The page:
Doc Says: Promoting School Readiness Through a Pediatric Clinic-Based Text Messaging Intervention

Lisa J. Chamberlain,
Janine Bruce,
Monica De La Cruz,
Lynne Huffman,
Jecca R. Steinberg,
Ren Bruguera,
Jaime W. Peterson,
Rebecca M. Gardner,
Zihuai He,
Yesenia Ordaz,
Elizabeth Connelly,
Susanna Loeb
Year of publication
148 (4)


Children entering kindergarten ready to learn are more likely to thrive. Inequitable access to high-quality, early educational settings creates early educational disparities. TipsByText, a text-message–based program for caregivers of young children, improves literacy of children in preschool, but efficacy for families without access to early childhood education was unknown.


We conducted a randomized controlled trial with caregivers of 3- and 4-year-olds in 2 public pediatric clinics. Intervention caregivers received TipsByText 3 times a week for 7 months. At pre- and postintervention, we measured child literacy using the Phonological Awareness Literacy Screening Tool (PALS-PreK) and caregiver involvement using the Parent Child Interactivity Scale (PCI). We estimated effects on PALS-PreK and PCI using multivariable linear regression.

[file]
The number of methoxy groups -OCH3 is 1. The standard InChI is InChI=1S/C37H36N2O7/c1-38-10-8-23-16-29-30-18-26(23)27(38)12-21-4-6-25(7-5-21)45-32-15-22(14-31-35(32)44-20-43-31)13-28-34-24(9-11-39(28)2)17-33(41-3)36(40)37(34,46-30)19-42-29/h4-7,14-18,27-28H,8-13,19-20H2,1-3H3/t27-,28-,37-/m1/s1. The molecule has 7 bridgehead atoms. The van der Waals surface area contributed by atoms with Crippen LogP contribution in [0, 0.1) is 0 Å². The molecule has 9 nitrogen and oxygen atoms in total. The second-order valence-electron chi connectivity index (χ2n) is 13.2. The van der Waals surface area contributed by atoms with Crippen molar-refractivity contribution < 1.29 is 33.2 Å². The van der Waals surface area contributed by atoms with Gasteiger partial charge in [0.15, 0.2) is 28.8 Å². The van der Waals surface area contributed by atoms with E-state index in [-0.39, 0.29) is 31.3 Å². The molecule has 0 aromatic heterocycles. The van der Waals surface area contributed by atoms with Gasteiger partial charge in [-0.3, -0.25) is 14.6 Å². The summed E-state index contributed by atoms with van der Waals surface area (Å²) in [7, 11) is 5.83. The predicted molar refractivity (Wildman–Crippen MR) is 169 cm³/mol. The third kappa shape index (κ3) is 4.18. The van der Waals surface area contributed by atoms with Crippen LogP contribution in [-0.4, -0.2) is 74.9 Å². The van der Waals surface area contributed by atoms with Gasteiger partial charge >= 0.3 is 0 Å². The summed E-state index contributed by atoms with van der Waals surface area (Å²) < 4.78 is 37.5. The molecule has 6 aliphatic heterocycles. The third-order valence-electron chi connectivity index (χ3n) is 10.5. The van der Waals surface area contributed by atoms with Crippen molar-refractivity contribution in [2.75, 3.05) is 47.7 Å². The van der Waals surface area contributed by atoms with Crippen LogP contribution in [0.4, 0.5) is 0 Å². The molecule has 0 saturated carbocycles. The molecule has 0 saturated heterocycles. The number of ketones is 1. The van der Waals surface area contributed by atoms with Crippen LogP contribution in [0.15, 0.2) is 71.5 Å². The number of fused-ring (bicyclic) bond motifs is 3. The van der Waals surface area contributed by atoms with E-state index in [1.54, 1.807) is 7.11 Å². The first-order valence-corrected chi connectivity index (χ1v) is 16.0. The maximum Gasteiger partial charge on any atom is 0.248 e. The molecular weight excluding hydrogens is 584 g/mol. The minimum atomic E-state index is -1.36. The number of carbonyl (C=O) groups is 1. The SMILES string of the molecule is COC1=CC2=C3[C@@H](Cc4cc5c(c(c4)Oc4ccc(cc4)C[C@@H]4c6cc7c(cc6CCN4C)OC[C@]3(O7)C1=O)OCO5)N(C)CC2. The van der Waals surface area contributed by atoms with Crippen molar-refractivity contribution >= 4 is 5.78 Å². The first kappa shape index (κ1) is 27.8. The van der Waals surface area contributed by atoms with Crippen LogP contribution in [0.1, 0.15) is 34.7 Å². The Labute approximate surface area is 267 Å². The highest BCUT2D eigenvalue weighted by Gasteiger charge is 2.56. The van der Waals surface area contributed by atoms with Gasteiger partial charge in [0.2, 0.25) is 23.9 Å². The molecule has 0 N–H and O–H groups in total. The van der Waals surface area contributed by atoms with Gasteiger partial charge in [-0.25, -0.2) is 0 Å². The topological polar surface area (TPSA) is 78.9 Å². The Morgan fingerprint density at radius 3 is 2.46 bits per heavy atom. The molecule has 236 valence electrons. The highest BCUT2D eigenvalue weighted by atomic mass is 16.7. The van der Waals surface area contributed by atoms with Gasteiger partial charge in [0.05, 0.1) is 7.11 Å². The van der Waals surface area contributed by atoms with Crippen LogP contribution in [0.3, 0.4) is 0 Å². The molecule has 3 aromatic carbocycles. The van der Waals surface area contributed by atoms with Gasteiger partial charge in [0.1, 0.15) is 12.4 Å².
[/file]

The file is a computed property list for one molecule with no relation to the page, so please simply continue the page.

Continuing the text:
We enrolled 644 families, excluding 263 because of preschool participation. Compared with excluded children, those included in the study had parents with lower income and educational attainment and who were more likely to be Spanish speaking. Three-quarters of enrollees completed pre- and postintervention assessments. Postintervention PALS-PreK scores revealed an unadjusted treatment effect of 0.260 (P = .040); adjusting for preintervention score, child age, and caregiver language, treatment effect was 0.209 (P = .016), equating to ∼3 months of literacy gains. Effects were greater for firstborn children (0.282 vs 0.178), children in 2-parent families (0.262 vs 0.063), and 4-year-olds (0.436 vs 0.107). The overall effect on PCI was not significant (1.221, P = .124).


The health sector has unique access to difficult-to-reach young children. With this clinic-based texting intervention, we reached underresourced families and increased child literacy levels.

Suggested Citation

Chamberlain, L.J., Bruce, J., De La Cruz, M., Huffman, L., Steinberg, J.R., Bruguera, R., Peterson, J.W., Gardner, R.M., He, Z., Ordaz, Y., Connelly, E., & Loeb, S. (2021). Doc Says: Promoting School Readiness Through a Pediatric Clinic-Based Text Messaging Intervention. Pediatrics, 148 (4)